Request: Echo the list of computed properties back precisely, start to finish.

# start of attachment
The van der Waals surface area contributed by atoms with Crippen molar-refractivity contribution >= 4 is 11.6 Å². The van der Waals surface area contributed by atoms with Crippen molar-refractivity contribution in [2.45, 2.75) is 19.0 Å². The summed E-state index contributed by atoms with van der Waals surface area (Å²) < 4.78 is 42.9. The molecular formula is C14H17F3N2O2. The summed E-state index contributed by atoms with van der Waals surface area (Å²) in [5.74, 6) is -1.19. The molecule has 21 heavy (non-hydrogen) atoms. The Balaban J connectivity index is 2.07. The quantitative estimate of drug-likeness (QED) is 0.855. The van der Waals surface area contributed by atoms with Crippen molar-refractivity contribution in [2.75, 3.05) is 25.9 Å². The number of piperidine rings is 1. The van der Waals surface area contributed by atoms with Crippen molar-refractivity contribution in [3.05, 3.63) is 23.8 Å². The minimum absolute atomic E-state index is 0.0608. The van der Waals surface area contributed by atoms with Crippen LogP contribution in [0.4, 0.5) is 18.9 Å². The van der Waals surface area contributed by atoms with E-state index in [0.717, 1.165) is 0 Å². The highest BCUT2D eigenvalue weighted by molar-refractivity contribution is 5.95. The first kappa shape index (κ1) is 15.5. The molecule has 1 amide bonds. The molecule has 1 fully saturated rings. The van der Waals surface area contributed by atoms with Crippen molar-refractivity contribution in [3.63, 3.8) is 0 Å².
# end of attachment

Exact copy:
The van der Waals surface area contributed by atoms with Crippen molar-refractivity contribution >= 4 is 11.6 Å². The van der Waals surface area contributed by atoms with Crippen molar-refractivity contribution in [2.45, 2.75) is 19.0 Å². The summed E-state index contributed by atoms with van der Waals surface area (Å²) < 4.78 is 42.9. The molecular formula is C14H17F3N2O2. The summed E-state index contributed by atoms with van der Waals surface area (Å²) in [5.74, 6) is -1.19. The molecule has 21 heavy (non-hydrogen) atoms. The Balaban J connectivity index is 2.07. The quantitative estimate of drug-likeness (QED) is 0.855. The van der Waals surface area contributed by atoms with Crippen molar-refractivity contribution in [2.75, 3.05) is 25.9 Å². The number of piperidine rings is 1. The van der Waals surface area contributed by atoms with Crippen molar-refractivity contribution in [3.05, 3.63) is 23.8 Å². The minimum absolute atomic E-state index is 0.0608. The van der Waals surface area contributed by atoms with Crippen LogP contribution in [0.4, 0.5) is 18.9 Å². The van der Waals surface area contributed by atoms with E-state index in [0.717, 1.165) is 0 Å². The highest BCUT2D eigenvalue weighted by molar-refractivity contribution is 5.95. The first kappa shape index (κ1) is 15.5. The molecule has 1 amide bonds. The molecule has 1 fully saturated rings. The van der Waals surface area contributed by atoms with Crippen molar-refractivity contribution in [3.63, 3.8) is 0 Å².